What is 'Economic Exposure'

A type of foreign exchange exposure caused by the effect of unexpected currency fluctuations on a company’s future cash flows. Also known as operating exposure, economic exposure can have a substantial impact on a company’s market value, since it has far-reaching effects and is long-term in nature.

Unlike transaction exposure and translation exposure (the two other types of currency exposure), economic exposure is difficult to measure precisely and hence challenging to hedge. Economic exposure is also relatively difficult to hedge because it deals with unexpected changes in foreign exchange rates, unlike expected changes in currency rates, which form the basis for corporate budgetary forecasts.

BREAKING DOWN 'Economic Exposure'

For example, assume that a large U.S. company that gets about 50% of its revenues from overseas markets has factored in a gradual decline of the U.S. dollar against major global currencies – say 2% per annum – into its operating forecasts for the next few years. If the U.S. dollar appreciates instead of declining gradually in the years ahead, this would represent economic exposure for the company. The dollar’s strength means that the 50% of revenues and cash flows the company receives from overseas will be lower when converted back into dollars, which will have a negative effect on its profitability and valuation.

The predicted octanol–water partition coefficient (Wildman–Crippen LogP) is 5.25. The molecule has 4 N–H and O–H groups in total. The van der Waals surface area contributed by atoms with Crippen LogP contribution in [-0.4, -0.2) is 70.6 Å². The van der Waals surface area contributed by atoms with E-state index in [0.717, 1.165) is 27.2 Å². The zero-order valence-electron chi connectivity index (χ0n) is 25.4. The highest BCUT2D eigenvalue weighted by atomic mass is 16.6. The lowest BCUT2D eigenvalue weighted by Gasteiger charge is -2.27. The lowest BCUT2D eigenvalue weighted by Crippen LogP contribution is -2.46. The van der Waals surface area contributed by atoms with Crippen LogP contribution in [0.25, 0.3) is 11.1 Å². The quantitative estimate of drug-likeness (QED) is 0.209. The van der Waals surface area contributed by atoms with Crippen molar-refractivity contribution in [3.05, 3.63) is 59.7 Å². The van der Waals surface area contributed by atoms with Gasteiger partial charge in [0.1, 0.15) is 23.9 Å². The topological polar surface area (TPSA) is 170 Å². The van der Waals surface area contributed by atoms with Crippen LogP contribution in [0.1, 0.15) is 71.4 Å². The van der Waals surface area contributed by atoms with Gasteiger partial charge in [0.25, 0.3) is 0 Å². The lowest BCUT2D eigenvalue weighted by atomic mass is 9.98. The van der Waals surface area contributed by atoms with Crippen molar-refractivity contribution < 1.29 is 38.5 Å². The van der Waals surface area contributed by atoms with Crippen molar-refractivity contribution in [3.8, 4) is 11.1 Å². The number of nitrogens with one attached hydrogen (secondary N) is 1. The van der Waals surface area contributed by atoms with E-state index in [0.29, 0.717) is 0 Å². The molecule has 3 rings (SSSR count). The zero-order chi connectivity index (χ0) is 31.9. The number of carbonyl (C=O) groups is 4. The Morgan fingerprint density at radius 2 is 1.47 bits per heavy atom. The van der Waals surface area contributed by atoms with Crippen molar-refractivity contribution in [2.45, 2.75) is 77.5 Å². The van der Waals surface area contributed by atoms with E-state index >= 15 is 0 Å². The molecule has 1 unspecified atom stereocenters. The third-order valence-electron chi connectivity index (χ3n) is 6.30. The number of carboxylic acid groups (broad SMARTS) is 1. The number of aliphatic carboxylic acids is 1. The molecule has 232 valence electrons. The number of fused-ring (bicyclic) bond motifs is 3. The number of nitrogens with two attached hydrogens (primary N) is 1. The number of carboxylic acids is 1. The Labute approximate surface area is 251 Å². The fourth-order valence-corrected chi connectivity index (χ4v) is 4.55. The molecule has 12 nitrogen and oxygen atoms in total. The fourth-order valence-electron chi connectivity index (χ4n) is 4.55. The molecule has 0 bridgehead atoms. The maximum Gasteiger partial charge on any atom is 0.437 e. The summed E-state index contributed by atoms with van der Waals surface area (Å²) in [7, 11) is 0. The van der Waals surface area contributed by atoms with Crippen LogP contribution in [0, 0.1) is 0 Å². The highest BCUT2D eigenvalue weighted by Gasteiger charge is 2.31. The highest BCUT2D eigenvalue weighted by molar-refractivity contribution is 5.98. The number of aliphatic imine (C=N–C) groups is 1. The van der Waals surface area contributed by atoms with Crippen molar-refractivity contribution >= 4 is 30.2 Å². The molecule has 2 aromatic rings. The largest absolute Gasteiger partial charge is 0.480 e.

Increasing globalization has made economic exposure a source of greater risk for companies. The degree of economic exposure is directly proportional to currency volatility. Economic exposure increases as foreign exchange volatility rises, and decreases as it falls.

Economic exposure is obviously greater for multinational companies that have numerous subsidiaries overseas and a huge number of transactions involving foreign currencies. However, economic exposure can arise for any company regardless of its size and even if it only operates in domestic markets.

For example, small European manufacturers that only sell in their local markets and do not export their products would be adversely affected by a stronger euro, since it would make imports from other jurisdictions such as Asia and North America cheaper and increase competition in European markets.

Economic exposure can be mitigated either through operational strategies or currency risk mitigation strategies. Operational strategies involve diversification – of production facilities, end-product markets and financing sources, since currency effects may offset each other to some extent if a number of different currencies are involved. Currency risk-mitigation strategies involve matching currency flows, risk-sharing agreements and currency swaps.

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